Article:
Synopsis: Young and beautiful Sascha discovers her dream life of luxury, recklessness and fun comes at a price when she is welcomed into the “family” of her drug lord boyfriend at his holiday villa in the port city of Bodrum on the Turkish Riveria. Physical and psychological violence are a way of life for this gangster family, but when the velvet veneer is stripped raw to the bone, Sascha’s eye drifts towards the “normal” life she is leaving behind–is it possible she could still be accepted by polite society?
When the film opens it seems as if it’s a story about prostitution or just a woman who is so broken that the men she choses are disposable to her. Sascha is not just sexy but her character is highly alluring. We get a taste of how men firstly view her, as a sexpot, and then secondly how men treat her, like a rag doll that can be thrown around. She is totally uninhibited by the physical and sexual abuse against her. The second half of the story shows her emotionally rebelling which lands her at the Precinct station, dazed and confused. The film is overly sexualized but it weirdly works. You want to look away at some scenes but you are so taken back by the rawness you can’t help but not look away.
Cinematography based: Beautifully shot and this lends to ease the blows of rape and debauchery that ensues amongst Sascha and her friends. The locations that were shot are very posh which helps lend to the notion that rich drug dealers are cold and spineless. The environment makes Sascha feel like the victim when in fact she is the main problem. She willfully creates a scenario where she feels like there is nothing wrong with the way she is treated.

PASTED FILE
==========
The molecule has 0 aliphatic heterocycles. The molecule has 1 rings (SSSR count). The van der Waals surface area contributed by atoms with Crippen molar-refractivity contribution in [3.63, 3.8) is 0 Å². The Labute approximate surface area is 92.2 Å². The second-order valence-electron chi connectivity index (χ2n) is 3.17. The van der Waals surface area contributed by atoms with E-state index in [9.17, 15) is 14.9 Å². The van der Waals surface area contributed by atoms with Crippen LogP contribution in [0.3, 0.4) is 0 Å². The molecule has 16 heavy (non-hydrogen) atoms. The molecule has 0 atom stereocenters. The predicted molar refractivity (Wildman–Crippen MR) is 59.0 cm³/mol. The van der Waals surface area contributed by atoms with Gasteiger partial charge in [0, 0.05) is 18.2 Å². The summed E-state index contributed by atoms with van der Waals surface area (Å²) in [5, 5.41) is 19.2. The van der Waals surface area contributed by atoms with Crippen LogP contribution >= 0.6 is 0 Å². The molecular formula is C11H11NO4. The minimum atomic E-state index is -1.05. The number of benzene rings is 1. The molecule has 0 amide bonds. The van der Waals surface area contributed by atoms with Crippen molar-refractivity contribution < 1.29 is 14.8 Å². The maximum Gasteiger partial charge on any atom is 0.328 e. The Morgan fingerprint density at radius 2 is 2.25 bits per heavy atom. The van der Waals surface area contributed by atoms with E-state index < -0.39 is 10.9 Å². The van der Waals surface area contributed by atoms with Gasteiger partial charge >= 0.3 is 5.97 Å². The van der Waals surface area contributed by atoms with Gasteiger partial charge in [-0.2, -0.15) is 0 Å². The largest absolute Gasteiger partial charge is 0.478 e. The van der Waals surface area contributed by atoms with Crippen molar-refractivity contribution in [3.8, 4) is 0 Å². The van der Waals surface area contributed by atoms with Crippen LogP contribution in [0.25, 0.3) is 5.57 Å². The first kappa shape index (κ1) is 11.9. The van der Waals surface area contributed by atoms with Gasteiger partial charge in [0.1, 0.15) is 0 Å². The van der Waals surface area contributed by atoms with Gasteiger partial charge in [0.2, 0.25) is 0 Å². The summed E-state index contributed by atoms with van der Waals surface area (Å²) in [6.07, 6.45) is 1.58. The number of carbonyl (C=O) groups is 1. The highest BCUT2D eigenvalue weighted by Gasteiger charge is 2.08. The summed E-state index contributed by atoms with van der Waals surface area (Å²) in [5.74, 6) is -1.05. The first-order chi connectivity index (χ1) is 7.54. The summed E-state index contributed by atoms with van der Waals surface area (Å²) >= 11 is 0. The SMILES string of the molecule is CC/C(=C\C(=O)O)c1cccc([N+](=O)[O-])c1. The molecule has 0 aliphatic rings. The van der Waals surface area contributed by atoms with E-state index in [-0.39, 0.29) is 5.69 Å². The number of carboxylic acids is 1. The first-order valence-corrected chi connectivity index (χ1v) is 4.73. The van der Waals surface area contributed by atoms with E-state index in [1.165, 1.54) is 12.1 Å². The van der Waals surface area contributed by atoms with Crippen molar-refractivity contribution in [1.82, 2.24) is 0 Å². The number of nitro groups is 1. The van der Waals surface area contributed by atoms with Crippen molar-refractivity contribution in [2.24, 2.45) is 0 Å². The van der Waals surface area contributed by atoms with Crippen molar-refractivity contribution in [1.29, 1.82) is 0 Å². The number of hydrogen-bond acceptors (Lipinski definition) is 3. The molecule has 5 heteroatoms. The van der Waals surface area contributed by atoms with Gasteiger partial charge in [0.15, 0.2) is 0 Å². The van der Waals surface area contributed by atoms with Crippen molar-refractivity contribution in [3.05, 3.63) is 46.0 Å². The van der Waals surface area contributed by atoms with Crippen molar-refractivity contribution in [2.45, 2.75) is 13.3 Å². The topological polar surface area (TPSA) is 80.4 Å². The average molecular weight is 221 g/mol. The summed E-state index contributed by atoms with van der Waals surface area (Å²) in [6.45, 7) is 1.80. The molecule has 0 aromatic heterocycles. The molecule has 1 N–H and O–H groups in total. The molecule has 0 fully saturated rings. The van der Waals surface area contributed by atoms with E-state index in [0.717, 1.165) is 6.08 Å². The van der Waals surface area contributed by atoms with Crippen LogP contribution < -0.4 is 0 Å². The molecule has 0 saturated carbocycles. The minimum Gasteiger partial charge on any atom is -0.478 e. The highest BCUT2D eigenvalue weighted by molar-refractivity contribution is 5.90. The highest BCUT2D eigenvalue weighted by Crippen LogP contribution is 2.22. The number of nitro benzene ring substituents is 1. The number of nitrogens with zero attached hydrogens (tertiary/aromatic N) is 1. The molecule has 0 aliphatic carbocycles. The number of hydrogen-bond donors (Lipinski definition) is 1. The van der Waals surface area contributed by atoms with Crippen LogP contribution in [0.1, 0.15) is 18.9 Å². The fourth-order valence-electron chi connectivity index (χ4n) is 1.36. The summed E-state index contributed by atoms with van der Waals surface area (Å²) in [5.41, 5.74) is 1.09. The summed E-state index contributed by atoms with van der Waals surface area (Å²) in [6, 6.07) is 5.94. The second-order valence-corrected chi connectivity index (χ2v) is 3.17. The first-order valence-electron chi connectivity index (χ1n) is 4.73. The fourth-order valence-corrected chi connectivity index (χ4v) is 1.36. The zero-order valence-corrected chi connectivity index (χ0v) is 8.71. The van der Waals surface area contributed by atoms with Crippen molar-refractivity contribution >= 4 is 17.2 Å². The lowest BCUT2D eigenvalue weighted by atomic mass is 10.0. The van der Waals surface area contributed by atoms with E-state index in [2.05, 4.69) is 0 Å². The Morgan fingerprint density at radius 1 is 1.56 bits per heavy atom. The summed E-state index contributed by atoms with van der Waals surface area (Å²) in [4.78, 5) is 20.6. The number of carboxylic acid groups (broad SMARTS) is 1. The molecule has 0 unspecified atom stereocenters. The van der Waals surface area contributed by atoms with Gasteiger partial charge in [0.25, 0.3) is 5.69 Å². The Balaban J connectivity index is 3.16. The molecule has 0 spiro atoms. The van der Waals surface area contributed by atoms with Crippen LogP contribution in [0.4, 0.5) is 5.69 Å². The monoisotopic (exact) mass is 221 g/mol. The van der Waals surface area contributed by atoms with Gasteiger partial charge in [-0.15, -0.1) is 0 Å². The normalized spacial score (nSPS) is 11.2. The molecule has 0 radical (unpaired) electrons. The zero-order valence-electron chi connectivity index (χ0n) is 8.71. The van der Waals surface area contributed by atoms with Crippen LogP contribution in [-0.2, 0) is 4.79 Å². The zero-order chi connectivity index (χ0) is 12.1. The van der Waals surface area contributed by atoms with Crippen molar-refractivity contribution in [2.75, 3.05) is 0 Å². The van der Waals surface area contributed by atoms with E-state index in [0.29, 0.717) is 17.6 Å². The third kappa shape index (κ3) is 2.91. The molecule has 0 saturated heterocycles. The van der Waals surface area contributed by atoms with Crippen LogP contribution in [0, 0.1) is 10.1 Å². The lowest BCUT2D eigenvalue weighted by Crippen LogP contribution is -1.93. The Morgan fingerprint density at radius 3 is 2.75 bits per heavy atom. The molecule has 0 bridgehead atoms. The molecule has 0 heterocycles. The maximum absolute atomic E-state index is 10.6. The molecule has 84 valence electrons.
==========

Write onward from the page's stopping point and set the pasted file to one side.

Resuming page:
Spoiler: Someone dies at the end. That is given away by the film’s poster.
Meet The Female Director:
Originally from Sweden, Isabella Eklöf has a BA in Film Directing from the University of Gothenburg in 2007. In 2011 she graduated from the Danish Film School’s Directing Program in Copenhagen. Isabella has directed 11 short films, several of which have been screened in the international film festival circuit. In 2012 she received Bisballeprisen, a prestigious Danish art prize, for the work on her graduation film “Notes From Underground”. Since her graduation Isabella has been working on writing and developing “Holiday” with support from the Danish Film Institute. Having started out in the independent theatre scene in Stockholm, Sweden, Isabella also works with editing, screenwriting and translations to and from Swedish, English and Danish. She has published translations and a short story in Swedish.
Isabella’s Notes: Growing class differences are the biggest threat to society today. This is what we see in HOLIDAY, what Sascha sees and wants the trappings of success without being made to work for it. It’s a unique POV, as a woman in a man’s world adapting to his rules and a social pecking order she didn’t sign up for. Rules we take for granted and really shouldn’t. Learning and understanding the rules without bias or judgment, Sascha is searching for a home, a family. And here she finds it. I always aim to be ruthless in telling a story. I was fostered with an almost cruel, maybe arrogant earnestness: I despise cowardice in myself and in others so it is extremely important to me to go all the way with any story, to not look away from the rawest, most vulnerable parts.
My co-writer Johanne Algren and I both felt we never had the chance to choose a regular life–that life had turned its back on us. We both had the distinct feeling we were already “branded” as different very early on. And in the same way that a “regular” life has rejected Sascha, she in turn rejects it back a hopeless gesture to be certain.
HOLIDAY is heading to DVD/VOD on February 26th!